I’ve experienced the organize vs. simplifying difference. I am trying to convince a girlfriend who is asking for my help with her decluttering issues. I would spend 6 hours each week (no lie) picking up and replacing things in their organized spots and the laundry never ended up folded. The organization looked great when done and I was drained, stressed, exhausted EVERY Saturday thus no folding. I now spend, at the very most, an hour for absolutely everything and that is when I truly have a mess. When it takes me longer, it is time to send more “stuff” on its way. And, I believe it shouldn’t even take an hour so I still haven’t reached my absolute goal of minimalism yet.

    Enjoy your opportunity!

    • Wow, I love your idea for measuring material simplicity. I’m close but not close enough to my definition of simplicity.

  • I have been in the process of going minimalist for some time. I am not nearly as far on your path as you are. I agree organization is a very dirty word! I have found it is just a creative way to have a lot of crap look nice. Most people have no idea what is in that organized crap anyway. I am finding if I have to “find” a place to put something or organize it, then I have too much stuff. This especially is true when it comes to certain areas of our home. I KNOW I have to get rid of more stuff, but I have to deal with the attachment issues in that area beforehand. Someday, I plan to have so little it is naturally organized…hahaha!

  • How exciting! And how brave of you to let a tv crew in to your home. I’m organized by nature – I just can’t help myself. That, combined with a lack of ‘stuff’, means that I’m only ever 10 minutes away from having a spotless house to welcome visitors – although, unexpected ones won’t find too much to complain about either. Good luck!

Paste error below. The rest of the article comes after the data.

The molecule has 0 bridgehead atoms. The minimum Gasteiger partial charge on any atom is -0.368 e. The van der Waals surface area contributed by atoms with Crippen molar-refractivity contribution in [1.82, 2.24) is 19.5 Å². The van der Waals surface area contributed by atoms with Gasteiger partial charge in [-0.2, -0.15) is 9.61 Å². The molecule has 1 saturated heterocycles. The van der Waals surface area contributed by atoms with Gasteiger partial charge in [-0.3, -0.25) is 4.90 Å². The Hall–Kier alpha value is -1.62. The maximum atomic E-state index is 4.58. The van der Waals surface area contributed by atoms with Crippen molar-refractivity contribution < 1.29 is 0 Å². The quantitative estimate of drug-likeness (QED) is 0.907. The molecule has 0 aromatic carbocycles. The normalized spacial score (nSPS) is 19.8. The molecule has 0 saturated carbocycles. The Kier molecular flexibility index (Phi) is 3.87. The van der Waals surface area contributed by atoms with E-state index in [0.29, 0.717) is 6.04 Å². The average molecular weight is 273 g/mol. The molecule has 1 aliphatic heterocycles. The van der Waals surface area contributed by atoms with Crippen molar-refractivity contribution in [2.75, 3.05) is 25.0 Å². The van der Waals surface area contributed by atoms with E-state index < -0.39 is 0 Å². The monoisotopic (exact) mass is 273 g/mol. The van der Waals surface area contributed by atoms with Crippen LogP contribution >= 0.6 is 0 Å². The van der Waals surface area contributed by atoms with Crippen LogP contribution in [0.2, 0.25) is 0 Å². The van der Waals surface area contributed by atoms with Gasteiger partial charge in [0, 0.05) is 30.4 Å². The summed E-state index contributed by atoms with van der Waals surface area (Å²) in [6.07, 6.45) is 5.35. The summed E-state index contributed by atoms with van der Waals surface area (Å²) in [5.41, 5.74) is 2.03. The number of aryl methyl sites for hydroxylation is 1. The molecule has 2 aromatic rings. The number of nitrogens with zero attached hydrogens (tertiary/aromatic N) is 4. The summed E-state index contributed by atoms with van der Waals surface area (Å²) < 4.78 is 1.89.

• I completely agree, and I am getting there! You have provided so much inspiration for me and my family through your blog!! Are you allowed to tell us the name of the TV show?

  • I was once told ‘chuck don’t store’, the less you have the less requires organising. The same goes for all things in life, commitments the lot. So looking forward to your TV appearance, hoping I can get it via the wonder that it the web.
    (p.s – if you wanna see some serious sentimental clutter check out my first photo on my post – needless to say these babies are goners :-))

  • I do both. I’m constantly clearing out stuff, constantly. Our neighborhood has a good email list which is great for giving away things you no longer need, and there is also a thrift shop on the corner that takes donations. But I also organize what I have. Sometimes I’ll notice something like I’m always reaching in the back of the cabinet for a certain pan and realize I have to reorganize that cabinet so the things I use most are most handy.